NEW DELHI–India’s ban on popular Chinese video app TikTok is resulting in “financial losses” of up to $500,000 a day for its developer, Beijing Bytedance Technology Co Ltd., and has put more than 250 jobs at risk, the company said in a court filing seen by Reuters.
TikTok allows users to create and share short videos with special effects and is one of the world’s most popular apps. It has been downloaded by nearly 300 million users so far in India, out of more than 1 billion downloads globally, according to analytics firm Sensor Tower.
Earlier this month, an Indian state court ordered the federal government to prohibit its downloads, saying the app was encouraging pornography. Acting upon instructions from the federal IT ministry, Apple Inc., and Alphabet Inc.’s Google last week removed TikTok from their India app stores.
The developments have dealt a blow to the India growth plans of Bytedance, which is backed by Japan’s SoftBank Group Corp and by private equity. Bytedance, one of the world’s most valuable startups potentially worth around $75 billion, was considering a public listing in Hong Kong this year, sources told Reuters in August.
In the filing made to India’s Supreme Court on April 20, Bytedance urged the court to quash the ban and direct the federal IT ministry to tell companies such as Google and Apple to make the app available again on their platforms.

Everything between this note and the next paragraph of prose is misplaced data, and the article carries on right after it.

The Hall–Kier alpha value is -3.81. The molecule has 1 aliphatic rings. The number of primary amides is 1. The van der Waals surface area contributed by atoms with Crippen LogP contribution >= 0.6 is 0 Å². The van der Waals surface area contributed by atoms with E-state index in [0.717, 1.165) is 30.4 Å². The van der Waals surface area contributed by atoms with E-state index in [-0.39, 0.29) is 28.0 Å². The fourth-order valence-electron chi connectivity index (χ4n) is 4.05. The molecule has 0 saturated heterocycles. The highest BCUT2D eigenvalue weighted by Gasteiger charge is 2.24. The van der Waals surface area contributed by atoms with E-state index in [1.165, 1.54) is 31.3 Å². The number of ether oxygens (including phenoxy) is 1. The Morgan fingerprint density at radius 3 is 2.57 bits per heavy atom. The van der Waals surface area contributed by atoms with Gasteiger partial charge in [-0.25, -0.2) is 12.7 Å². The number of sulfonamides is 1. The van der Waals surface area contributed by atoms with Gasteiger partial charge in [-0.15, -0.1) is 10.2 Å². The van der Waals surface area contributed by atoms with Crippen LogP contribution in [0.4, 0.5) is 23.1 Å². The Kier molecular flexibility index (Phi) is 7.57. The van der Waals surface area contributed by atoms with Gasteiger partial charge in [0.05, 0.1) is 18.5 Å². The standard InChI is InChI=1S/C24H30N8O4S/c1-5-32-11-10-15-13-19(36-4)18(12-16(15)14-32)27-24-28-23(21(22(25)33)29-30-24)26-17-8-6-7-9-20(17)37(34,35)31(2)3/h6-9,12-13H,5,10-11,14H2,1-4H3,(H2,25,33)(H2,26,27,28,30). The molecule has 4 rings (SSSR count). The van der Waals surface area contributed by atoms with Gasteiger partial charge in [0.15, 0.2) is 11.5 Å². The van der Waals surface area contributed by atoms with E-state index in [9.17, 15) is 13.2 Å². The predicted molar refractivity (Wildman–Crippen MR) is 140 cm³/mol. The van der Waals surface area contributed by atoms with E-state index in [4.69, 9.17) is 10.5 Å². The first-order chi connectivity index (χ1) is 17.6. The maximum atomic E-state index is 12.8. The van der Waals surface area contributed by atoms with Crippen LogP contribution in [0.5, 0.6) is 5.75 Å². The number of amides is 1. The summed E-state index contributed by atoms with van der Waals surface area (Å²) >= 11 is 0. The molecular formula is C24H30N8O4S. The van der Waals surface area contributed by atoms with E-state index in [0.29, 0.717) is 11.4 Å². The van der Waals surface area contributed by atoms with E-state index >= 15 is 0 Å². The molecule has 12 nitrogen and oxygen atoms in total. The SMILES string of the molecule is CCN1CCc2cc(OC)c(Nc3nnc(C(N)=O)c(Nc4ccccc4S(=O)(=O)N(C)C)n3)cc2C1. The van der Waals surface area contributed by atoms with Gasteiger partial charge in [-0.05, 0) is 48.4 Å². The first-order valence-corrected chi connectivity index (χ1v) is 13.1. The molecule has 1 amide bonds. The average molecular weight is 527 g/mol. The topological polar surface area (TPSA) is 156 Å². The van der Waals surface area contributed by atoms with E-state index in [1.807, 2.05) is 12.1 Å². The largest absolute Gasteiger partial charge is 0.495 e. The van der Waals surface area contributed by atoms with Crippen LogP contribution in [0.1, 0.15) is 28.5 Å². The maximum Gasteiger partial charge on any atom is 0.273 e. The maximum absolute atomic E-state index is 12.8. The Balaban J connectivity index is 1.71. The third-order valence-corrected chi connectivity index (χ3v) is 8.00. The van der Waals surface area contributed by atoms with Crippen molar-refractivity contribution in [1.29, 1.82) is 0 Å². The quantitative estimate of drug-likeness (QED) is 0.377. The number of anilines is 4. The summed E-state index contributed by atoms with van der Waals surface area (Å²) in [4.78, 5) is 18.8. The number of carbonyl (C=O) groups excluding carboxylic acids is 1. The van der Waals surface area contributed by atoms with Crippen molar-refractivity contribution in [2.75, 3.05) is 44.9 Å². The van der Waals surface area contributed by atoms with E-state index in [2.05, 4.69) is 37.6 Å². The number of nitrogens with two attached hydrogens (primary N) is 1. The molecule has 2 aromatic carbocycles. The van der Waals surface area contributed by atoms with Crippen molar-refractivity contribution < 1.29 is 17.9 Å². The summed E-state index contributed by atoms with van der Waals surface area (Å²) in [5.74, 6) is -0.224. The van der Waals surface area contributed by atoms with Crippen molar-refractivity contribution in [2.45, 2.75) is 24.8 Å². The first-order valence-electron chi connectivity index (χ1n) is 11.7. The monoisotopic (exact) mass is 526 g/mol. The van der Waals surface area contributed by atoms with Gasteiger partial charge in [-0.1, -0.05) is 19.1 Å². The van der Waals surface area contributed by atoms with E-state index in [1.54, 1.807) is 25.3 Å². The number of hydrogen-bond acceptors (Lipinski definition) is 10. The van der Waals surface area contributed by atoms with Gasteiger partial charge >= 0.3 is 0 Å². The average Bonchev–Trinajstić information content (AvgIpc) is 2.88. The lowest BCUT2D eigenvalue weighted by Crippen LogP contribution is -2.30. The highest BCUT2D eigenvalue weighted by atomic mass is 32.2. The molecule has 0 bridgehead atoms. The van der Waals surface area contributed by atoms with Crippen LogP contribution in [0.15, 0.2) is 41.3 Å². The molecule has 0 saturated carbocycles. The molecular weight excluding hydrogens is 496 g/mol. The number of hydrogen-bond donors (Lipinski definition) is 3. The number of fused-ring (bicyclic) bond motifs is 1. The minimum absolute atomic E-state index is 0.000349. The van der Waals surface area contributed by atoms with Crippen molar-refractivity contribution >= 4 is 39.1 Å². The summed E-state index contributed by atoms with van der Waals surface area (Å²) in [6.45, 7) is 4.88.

The court filing is not publicly available and its contents have not been previously reported.
Bytedance pegged financial losses at $500,000 each day, which it said includes destruction in the value of its investments and loss of commercial revenue. It added the ban would result in its reputation and goodwill taking a hit with both advertisers and investors.
“Banning has had adverse impact on the user base of this app, losing close to 1 million new users per day … It is estimated that approximately six million requests for downloads could not be affected since the ban came into effect,” the company said in the filing.
A spokesman for TikTok and the federal IT ministry did not respond to requests for comment.
Court Battle, Content Woes
The Supreme Court has so far not provided any interim relief on repeated pleas by Bytedance and referred the case back to the court in southern Tamil Nadu state, where the case will next be heard on Wednesday.
Memes and music videos thrive on TikTok, although some clips show youngsters, some scantily clad, lip-syncing and dancing to popular tunes.
Its growing popularity has drawn criticism from some Indian politicians and parents who say its content is inappropriate. The Tamil Nadu court, which ruled against TikTok after an individual filed a public interest litigation, has said the app could also expose children to sexual predators.
The Supreme Court filing included a table in which Bytedance compared TikTok to Facebook, Instagram, and Twitter by listing 13 of its implemented safety features, including parental controls.
A BBC report found that TikTok’s method of dealing with inappropriate messages aimed at minors was to simply delete the post within 24 hours. Even though the app has rules against such forms of communication, many of the offending users were allowed to stay on the platform, the report said.
By Aditya Kalra and Munsif Vengattil. The Epoch Times contributed to this report.